Hôtel Particulier

Feasibility study that concludes in the realization of a apart-hotel. A light, elusive volume is being placed on top of a restored, historic Hôtel Particulier, taking into account a monument and a very tall blind wall as neighbors.



Dwarfs in-between giants. The ring road at the site is being defined by large blocks wrapped in repetitive fields of precast concrete. Now and then one can find the image of the ring road a century earlier: a true avenue with noble mansion and ‘Hôtels Particuliers’, ornamented houses with balconies, dormers and carriage passages. Once so stately, the houses find themselves lost, surrounded by tall blind facades belonging to younger neighbors, raced by endless streams of cars.

Three houses in a row, the middle one is a (protected) monument, the other are keeping the tall blind facades at a distance. The client wishes to develop a hotel: two houses work together as a luxurious historic hotel, the third house will function as a apart-hotel: a specific typology in which apartments and studios are being created that can also use all of the facilities and services of the neighboring hotel. For the third house the study commences.

The study starts with a feasibility-research in which two extreme scenarios are being explored: an complete restoration of the historic house without add-ons and complete demolition making place for a new building. Both end up with interesting results, but don’t seem to fully satisfy expectations. The restoration has a too small capacity to ensure profitability, the new building suggest demolition, the building is not protected, but a lot of historic elements has thus far been preserved, so demolition should not been taken lightly.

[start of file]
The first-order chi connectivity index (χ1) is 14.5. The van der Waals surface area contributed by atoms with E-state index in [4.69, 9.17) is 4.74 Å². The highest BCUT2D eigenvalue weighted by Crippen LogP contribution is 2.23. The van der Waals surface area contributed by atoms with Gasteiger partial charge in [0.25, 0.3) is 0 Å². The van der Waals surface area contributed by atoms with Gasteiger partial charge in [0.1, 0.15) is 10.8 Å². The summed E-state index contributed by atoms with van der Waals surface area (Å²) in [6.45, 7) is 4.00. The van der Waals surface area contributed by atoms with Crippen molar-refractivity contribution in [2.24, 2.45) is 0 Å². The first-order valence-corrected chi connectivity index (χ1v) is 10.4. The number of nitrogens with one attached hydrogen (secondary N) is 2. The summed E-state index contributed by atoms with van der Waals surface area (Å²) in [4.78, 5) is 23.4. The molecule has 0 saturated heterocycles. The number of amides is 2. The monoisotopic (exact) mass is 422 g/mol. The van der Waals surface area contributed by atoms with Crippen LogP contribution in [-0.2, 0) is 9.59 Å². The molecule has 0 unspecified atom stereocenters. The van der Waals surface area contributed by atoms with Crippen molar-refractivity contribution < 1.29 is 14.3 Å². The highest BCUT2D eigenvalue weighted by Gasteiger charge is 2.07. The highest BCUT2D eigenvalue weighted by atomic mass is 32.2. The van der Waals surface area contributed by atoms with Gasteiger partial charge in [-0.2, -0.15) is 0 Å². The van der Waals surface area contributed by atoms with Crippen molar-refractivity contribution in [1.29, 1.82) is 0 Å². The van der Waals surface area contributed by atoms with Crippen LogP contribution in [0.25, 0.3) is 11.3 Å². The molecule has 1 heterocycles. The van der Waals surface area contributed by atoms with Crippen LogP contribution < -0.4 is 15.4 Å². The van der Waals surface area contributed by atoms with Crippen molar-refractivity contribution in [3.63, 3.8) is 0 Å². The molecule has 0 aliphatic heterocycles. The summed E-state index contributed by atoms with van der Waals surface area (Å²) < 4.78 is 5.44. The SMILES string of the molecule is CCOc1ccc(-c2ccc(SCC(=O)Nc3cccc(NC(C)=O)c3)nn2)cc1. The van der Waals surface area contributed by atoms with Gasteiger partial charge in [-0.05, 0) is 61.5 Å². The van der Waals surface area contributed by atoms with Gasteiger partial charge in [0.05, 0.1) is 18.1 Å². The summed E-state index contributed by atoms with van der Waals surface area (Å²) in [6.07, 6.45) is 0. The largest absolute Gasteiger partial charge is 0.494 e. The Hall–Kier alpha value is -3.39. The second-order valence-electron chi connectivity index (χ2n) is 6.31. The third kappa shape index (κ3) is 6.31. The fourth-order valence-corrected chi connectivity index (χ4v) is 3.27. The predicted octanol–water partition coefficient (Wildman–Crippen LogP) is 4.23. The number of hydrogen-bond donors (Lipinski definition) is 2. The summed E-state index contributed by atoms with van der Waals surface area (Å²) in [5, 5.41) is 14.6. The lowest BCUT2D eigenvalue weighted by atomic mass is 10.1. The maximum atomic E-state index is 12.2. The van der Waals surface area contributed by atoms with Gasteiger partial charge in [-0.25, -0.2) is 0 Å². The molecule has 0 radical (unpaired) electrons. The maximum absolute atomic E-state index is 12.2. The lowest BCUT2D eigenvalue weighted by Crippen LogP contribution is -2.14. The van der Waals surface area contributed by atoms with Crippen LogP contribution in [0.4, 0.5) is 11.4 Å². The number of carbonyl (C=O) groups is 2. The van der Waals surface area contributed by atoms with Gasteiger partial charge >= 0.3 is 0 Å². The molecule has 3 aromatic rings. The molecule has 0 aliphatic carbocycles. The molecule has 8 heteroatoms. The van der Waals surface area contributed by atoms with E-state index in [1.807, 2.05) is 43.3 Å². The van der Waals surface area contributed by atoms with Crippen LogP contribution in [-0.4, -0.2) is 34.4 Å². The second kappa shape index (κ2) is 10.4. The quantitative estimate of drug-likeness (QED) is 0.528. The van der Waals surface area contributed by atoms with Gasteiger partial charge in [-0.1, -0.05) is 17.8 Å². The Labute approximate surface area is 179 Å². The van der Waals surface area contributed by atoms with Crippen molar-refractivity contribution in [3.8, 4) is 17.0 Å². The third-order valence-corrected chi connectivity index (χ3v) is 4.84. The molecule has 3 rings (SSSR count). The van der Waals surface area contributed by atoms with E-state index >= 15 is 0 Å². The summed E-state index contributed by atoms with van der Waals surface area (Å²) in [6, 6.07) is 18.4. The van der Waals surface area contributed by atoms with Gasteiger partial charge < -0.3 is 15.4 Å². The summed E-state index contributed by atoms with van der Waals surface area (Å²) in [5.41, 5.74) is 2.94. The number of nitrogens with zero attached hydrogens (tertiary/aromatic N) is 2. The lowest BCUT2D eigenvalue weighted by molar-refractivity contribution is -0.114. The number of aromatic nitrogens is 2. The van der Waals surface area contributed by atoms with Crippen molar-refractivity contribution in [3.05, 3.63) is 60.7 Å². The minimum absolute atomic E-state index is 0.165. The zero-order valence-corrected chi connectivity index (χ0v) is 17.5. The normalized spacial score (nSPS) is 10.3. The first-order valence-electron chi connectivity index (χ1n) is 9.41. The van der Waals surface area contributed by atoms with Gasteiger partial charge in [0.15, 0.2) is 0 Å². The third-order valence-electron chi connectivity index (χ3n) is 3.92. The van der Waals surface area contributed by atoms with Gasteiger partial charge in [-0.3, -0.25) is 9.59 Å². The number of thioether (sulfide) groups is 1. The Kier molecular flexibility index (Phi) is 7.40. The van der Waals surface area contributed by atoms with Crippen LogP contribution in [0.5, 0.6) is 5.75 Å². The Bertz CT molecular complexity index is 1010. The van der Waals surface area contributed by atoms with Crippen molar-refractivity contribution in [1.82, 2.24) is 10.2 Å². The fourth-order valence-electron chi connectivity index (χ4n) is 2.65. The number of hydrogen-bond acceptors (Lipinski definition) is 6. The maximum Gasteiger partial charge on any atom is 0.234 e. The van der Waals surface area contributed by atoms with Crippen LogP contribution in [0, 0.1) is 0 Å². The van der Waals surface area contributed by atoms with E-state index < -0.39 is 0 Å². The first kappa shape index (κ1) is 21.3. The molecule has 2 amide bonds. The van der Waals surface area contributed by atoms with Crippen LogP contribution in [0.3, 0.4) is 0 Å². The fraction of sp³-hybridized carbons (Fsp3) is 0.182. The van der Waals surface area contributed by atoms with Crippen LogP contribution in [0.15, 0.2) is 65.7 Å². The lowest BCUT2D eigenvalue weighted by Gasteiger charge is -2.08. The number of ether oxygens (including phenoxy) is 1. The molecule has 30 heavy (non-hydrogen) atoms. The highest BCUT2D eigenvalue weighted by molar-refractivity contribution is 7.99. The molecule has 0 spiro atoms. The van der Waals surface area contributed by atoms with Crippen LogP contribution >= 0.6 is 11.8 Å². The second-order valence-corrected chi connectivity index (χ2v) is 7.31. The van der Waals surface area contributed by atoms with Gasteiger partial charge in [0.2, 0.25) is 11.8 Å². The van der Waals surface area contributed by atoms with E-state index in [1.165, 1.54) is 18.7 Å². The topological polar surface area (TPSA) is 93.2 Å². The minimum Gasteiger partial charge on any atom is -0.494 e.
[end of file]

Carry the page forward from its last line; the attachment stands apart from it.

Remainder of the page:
The design results in a extension of the restored building. Not behind it, because then the building depth gets to large, causing all kinds of problems, so on top of it. An unique opportunity to mediate the gigantic blind facade to the monument. The volume anchors itself to its environment. It steps back in two directions to give some air to breath to the street, to the building underneath and to the monument. The retraction is so large that there are even windows allowed in the side of the building: no longer a blind façade.

The volume has a double skin. The first skin made out of perforated steel panels, kind of shimmering in white and gold, let the building glimmer. The order of this skin follows the historic lines of the underlying building. In that way, it mediates the frivolity of the spaces behind to the street. In the openings there’s always windows, sometimes a bit deeper because there’s terraces in front of them. The second skin is more pragmatic. It takes its openings where it needs it.

Behind there two stacked volume, there’s another volume: a pavilion in-between two gardens. On top of the pavilion is small square. It’s a co-working space for expats and users of the hotel. Patio’s enter daylight in the underground level, just like before.

A restoration and two pavilions. The volumes inscribe themselves, acknowledging the situation they reach beyond themselves and moderate between monument and blind façade, between program and architecture. A new glimmering age for a piece of historic urban fabric.

Three houses - three hats  

bridge between monument and giant  

interior closed  

interior open  

interior daytime  

interior nighttime  

interior penthouse  

interior penthouse  

interior entrance  

tactical setup  

volume top up  

volume top up  

volume top up  

new building - not chosen